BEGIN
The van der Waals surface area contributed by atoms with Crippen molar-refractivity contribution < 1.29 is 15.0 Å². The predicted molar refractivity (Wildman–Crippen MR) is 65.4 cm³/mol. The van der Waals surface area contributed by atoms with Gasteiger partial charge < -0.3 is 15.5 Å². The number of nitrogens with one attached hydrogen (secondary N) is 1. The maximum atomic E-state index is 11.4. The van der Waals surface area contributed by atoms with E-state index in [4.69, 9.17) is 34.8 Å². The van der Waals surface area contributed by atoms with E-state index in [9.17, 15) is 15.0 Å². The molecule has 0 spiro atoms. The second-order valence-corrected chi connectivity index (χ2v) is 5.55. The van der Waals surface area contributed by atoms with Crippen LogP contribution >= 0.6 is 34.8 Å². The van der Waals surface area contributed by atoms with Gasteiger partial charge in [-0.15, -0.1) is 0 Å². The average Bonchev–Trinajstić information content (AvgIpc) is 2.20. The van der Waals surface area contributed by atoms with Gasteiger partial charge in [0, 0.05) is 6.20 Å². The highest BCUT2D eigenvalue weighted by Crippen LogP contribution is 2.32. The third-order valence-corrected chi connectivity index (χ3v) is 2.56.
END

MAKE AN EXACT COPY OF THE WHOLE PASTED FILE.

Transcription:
The van der Waals surface area contributed by atoms with Crippen molar-refractivity contribution < 1.29 is 15.0 Å². The predicted molar refractivity (Wildman–Crippen MR) is 65.4 cm³/mol. The van der Waals surface area contributed by atoms with Gasteiger partial charge < -0.3 is 15.5 Å². The number of nitrogens with one attached hydrogen (secondary N) is 1. The maximum atomic E-state index is 11.4. The van der Waals surface area contributed by atoms with E-state index in [4.69, 9.17) is 34.8 Å². The van der Waals surface area contributed by atoms with E-state index in [9.17, 15) is 15.0 Å². The molecule has 0 spiro atoms. The second-order valence-corrected chi connectivity index (χ2v) is 5.55. The van der Waals surface area contributed by atoms with Crippen LogP contribution >= 0.6 is 34.8 Å². The van der Waals surface area contributed by atoms with Gasteiger partial charge in [-0.15, -0.1) is 0 Å². The average Bonchev–Trinajstić information content (AvgIpc) is 2.20. The van der Waals surface area contributed by atoms with Gasteiger partial charge in [0, 0.05) is 6.20 Å². The highest BCUT2D eigenvalue weighted by Crippen LogP contribution is 2.32. The third-order valence-corrected chi connectivity index (χ3v) is 2.56.